“But I do think in my head, when I’m doing a lot of these comedies, that I’m being very dramatic—it’s just coming out in a way that people find amusing,” she laughs. Her characters’ predicaments may be hilarious, even humiliating, but Mann’s playing every genuine feeling she can find in the setups.
It’s an emotional time at the Mann/Apatow household. The couple’s two daughters, Maude, 19, and Iris, 14—both of whom have acted opposite their mother in films directed by their father—are entering phases of their own lives that are definitely leaving their mother acutely aware of increasing empty-nest angst. “It’s crazy!” she exclaims. “They don’t need you anymore. My whole life is my kids… then I do work stuff sometimes.”
While her eldest is exploring her own path at an out-of-state university and her youngest is discovering her independence for the first time, “It feels like a void, and I could cry just thinking about it,” she admits. “It’s so hard! Yes, I do need to head into the ‘I have more time on my hands’ [mode] and be happy about that, but right now I’m mourning my kids not being around all the time.”
“When I was single and on my own as an actress, the transition from that into being a mother was just as hard as this transition that I’m going through right now. I didn’t put those two together until right this minute,” Mann muses. “It was really hard to go from being a single person, doing everything for myself, to doing everything for this little baby. I really struggled. It took me a solid, like, three years to settle into that. So now I wonder if it’s going to take three years to settle out? Or maybe it never goes. Hopefully my kids will just move back home and we can all live together again! That’s my dream.”
“Maybe not for them,” she adds. “That’s, like, a bad dream to have for my kids, huh?”
With Mann and Apatow celebrating their 20th anniversary in June, I suggest that perhaps the majority of Hollywood marriages aren’t really the fragile, fleeting, fickle things the public imagines. “Name two!” she counters. We settle on the pairings of Tom Hanks and Rita Wilson and Kevin Bacon and Kyra Sedgwick, with Mann and her husband rounding out the list. And no, two decades did not pass, as they say, in the blink of an eye.
“Feels like forever! It feels like 20 years,” she laughs, remembering how the minister and a banjo player were the sole attendees of their 1997 wedding in Hawaii and how they promised themselves they’d throw a genuine party with friends and family to mark their five-year anniversary. “We didn’t—too busy,” she reveals. “Then we said, ‘At 10 years we’ll do it’—then we didn’t. Fifteen—we didn’t. Now it’s 20, and we’re like, ‘There’s so much going on! Iris is graduating from middle school. Everybody has all their stuff going on...’ I think we’re going to have to skip the party. So it’s going to be 25.”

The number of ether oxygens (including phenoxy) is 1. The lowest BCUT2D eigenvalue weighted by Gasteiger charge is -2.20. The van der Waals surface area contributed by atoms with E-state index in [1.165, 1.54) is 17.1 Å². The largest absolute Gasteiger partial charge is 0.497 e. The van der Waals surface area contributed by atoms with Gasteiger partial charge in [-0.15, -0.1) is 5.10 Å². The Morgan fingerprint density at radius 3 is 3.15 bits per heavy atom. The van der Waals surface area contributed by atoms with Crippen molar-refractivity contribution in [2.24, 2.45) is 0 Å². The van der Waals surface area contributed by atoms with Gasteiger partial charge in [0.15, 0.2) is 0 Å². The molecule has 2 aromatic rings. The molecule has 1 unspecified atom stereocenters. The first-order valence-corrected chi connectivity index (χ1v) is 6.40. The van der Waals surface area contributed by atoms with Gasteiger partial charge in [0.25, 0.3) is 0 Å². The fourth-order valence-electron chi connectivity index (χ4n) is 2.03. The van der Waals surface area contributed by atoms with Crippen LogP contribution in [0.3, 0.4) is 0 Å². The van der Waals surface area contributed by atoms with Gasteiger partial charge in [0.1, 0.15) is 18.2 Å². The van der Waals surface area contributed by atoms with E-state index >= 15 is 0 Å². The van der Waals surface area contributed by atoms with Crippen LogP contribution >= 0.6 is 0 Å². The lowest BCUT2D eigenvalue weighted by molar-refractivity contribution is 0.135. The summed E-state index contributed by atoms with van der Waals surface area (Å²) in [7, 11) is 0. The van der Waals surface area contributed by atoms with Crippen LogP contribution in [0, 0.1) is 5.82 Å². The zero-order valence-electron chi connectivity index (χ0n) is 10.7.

“We have so much in common and we have a lot to talk about,” she says of the durability of their bond. “We spend a lot of time together, and there’s still no shortage of conversation.” And yes, the two comedy super-pros still get a kick out of making each other laugh. “He laughs a lot—sometimes I think he’s just giving me courtesy laughs. I don’t give him courtesy laughs, so he knows he’s scored when I laugh.”
As Mann prepares herself for new chapters in her personal and professional lives, it’s clear that her studies in positivity and her knack for zeroing in on the funny are certain to serve her well. As she glances at the latte that just arrived, she notices something a bit askew about the foam design floating in the cup.
“Is that, like, a weird misshapen heart?” she asks before landing on what the coffee art actually resembles. “They just gave me a butt! What does that mean? Shit!”
Then, both positivity and punchline: “I choose to see the heart.”
“DE NIRO IS A BRILLIANT ACTOR, BUT HE’S NOT KNOWN FOR DEVELOPING A HUGE AMOUNT OF CHEMISTRY WITH THE ACTRESSES HE WORKS WITH. YET THERE’S SO MUCH WONDERFUL WORK THAT LESLIE AND HE DID TOGETHER. SHE’S COME TO A NEW AREA OF HER CAREER.” —taylor hackford
Frieza sweater, Boss ($545). 414 N. Rodeo Dr., Beverly Hills, 310-859-2888; hugo
boss.com. 14k rose-gold diamond ring, Effy Jewelry
($4,600). Broken English, 225 26th St., Santa Monica, 310-458-2724; broken
englishjewelry.com. Signet ring, Mann’s own